The first fete in which we participated was at Benhilton Church, using the 4-4-0 tank and 4-6-0 tender engines. The second took place at Miss Batt’s preparatory School in Beacon’s Way Banstead. This can be said to be the start of the present day involvement in fetes. There were no powerful engines in the Club at this time suitable for heavy continuous hauling except for a 3 1/2″ guage Pacific, which was used on these occasions. It had 1 3/8″ bore cylinders and went on to perform yeoman service during the war. In May 1939, thanks to the negotiating ability of one of the members, our present site was acquired for about £80 and much time was spent in those few pre-war weeks daydreaming about the Club’s future.
There is one interesting connection between this period and the present day. Our second Club secretary was C.J.Grose who was a keen photographer and member of the Royal Photographic Society and LBSC’s official photographer. In 1988 none other than P.J. Grose joined and it was not known until recently that the two are related.
Finally one connection with the past is that my friend, the late Brian Blackman, was also admitted as a junior member at the inaugural meeting and worked with Cubitt Eagling as a toolmaker.
SMEC History 1937-1946
The quest for a permanent club site continued throughout 1937 and in October it was agreed to rent a parcel of land near the railway in Carshalton. However the stringent conditions put on the construction of a clubhouse including providing mains drainage meant the agreement fell through. Over a year later, conditional approval for a clubhouse on a prospective site in Chatham Close, West Sutton was granted by the Sutton and Cheam Local Council.
Plans for a clubhouse with a chemical toilet were submitted in April 1939 and later that month a £5 deposit was paid for the site. On the 3rd May Deeds were registered for the Chatham Close site, they contained a codicil prohibiting the construction of any Hotel, Tavern or Public House and banning the sale of intoxicating liquor. This land which is now our present site was described by the Ministry of Health as “Land on which building operations are permanently prohibited, it being waterlogged and originally a pond with an Island in the middle covered in brambles”. The clubhouse plans were rejected by Sutton and Cheam Council. Sunday morning meetings did commence at Chatham Close but Thursday evening meetings continued to be held at the Inglenook Café, Mulgrave Road, Sutton. The club accounts presented in 1940 indicate that the Chatham Close grounds cost £51 plus £25-1s for fencing and cartage, what a bargain by today’s standards.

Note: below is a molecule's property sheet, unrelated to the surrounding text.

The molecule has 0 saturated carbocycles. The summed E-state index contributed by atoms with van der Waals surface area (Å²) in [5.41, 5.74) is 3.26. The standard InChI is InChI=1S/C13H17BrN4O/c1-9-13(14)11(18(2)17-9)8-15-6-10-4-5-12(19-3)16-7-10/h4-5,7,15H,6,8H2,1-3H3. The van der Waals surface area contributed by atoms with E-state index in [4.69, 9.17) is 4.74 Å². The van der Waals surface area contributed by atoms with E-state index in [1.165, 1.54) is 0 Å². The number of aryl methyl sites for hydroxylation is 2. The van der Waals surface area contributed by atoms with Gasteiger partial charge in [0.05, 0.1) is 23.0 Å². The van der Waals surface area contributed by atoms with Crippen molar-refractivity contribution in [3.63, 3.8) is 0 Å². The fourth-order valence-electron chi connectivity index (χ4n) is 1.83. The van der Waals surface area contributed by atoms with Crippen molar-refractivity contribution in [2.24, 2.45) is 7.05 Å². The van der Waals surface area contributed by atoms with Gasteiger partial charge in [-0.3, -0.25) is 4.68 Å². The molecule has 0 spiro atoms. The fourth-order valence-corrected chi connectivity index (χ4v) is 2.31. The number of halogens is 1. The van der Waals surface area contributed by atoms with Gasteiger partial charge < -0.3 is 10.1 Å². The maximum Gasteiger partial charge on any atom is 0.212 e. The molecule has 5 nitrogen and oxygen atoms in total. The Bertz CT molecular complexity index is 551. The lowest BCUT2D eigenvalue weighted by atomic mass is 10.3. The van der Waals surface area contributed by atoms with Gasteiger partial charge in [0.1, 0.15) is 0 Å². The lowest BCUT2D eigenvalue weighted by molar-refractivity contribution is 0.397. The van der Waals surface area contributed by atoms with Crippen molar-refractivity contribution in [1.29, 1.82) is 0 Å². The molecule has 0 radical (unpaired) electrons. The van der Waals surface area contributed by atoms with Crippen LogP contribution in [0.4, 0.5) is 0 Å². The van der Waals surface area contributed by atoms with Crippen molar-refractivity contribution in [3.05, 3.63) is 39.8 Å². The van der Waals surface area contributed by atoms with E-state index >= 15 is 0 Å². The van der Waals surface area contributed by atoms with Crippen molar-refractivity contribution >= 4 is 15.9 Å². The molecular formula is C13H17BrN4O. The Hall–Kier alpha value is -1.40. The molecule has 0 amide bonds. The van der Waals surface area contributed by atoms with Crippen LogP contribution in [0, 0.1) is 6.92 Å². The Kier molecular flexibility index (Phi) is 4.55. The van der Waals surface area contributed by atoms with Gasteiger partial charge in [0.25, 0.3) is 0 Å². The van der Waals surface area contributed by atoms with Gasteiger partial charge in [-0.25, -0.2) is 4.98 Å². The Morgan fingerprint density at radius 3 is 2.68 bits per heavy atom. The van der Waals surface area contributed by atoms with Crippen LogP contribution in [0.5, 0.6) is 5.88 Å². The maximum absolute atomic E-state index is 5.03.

The Club lodged an appeal with the Ministry of Health and a local inquiry was held in June 1939. No records have been found as to the outcome of this inquiry, but it must be assumed that a satisfactory conclusion was reached as we are still here! Mains drainage was finally installed by the council in 1943 at a cost greater than the purchase price for the site.The Second World War started on 1st September 1939 and the Committee decided to continue meetings during hostilities but suspend subscriptions. Members continued to meet at Chatham Close on the third Sunday of each month, membership stood at 47. At the 1940 AGM the moratorium on subscriptions was rescinded but members serving in the armed forces were to be regarded as honorary members. The Club held one exhibition during the war years on Warship Day which was held during the first week of March 1942. By this time membership had fallen to 28, but recovered to 39 in 1943 and had risen to 49 by March 1944. After hostilities had ceased in 1945, plans for many improvements to Chatham Close including a brick built clubhouse, a continuous railway circuit and a round the pole model car track, (this was never actioned). A straight track railway track was completed by September 1945 and available to members at “all reasonable times”. By mid1946 plans for the new clubhouse were finalised, the method of construction for a continuous raised track agreed and there was even talk of a club locomotive.
7th October 1937 –
Confirmation of rental of land in Carshalton, near old station. However stringent conditions on a clubhouse, mains drainage etc.
27th October 1938 –
Preliminary conditional approval for a clubhouse at Chatham Close.
12th April 1939 –
Plans submitted for a clubhouse with chemical toilet at Chatham Close.
21st April 1939 –
At AGM £5 deposit paid for Chatham Close.
3rd May 1939 –
Deeds registered for Chatham Close, a codicil no Hotel, Tavern or Public House, no sale of intoxicating liquor.
11th May 1939 –
Clubhouse plans rejected, also boundary disputes.
26th May 1939 –
Sunday morning meetings commence at Chatham Close. Thursday meetings continue at the ‘Inglenook Café’.
6th June 1939 –
SMREC appeal to the Ministry of Health.
4th July 1939 –
Ministry of Health conduct a local inquiry to hear the appeal by SMREC against the Sutton and Cheam local council.
16th September 1939 –
Committee decides to continue meeting during hostilities, but suspends subscriptions, membership stood at 47.
5th May 1940 –
Accounts indicate Chatham close cost £51 plus £25-1s for fencing and cartage. There is no record of architects or solicitor’s expenses.
28th March 1941 –
Discussion about the installation of mains drainage by the council.
March 1942 –
Membership has dropped to 28.
Membership has recovered to 39, installation of drains cost £54-7s-4d more than the site.
Membership has risen to 49.
16th September 1945 –
Minutes report a straight track was available at Chatham Close.
6th December 1945 –
Drawings submitted to Committee for new clubhouse.
3rd January 1946 –
New clubhouse approved by Committee.
23rd May 1946 –
Proposals for continuous track, racing car track (round the pole). Invoice from architect £10-13s-6p for work on the clubhouse.
July 1946 –
Construction of continuous track started.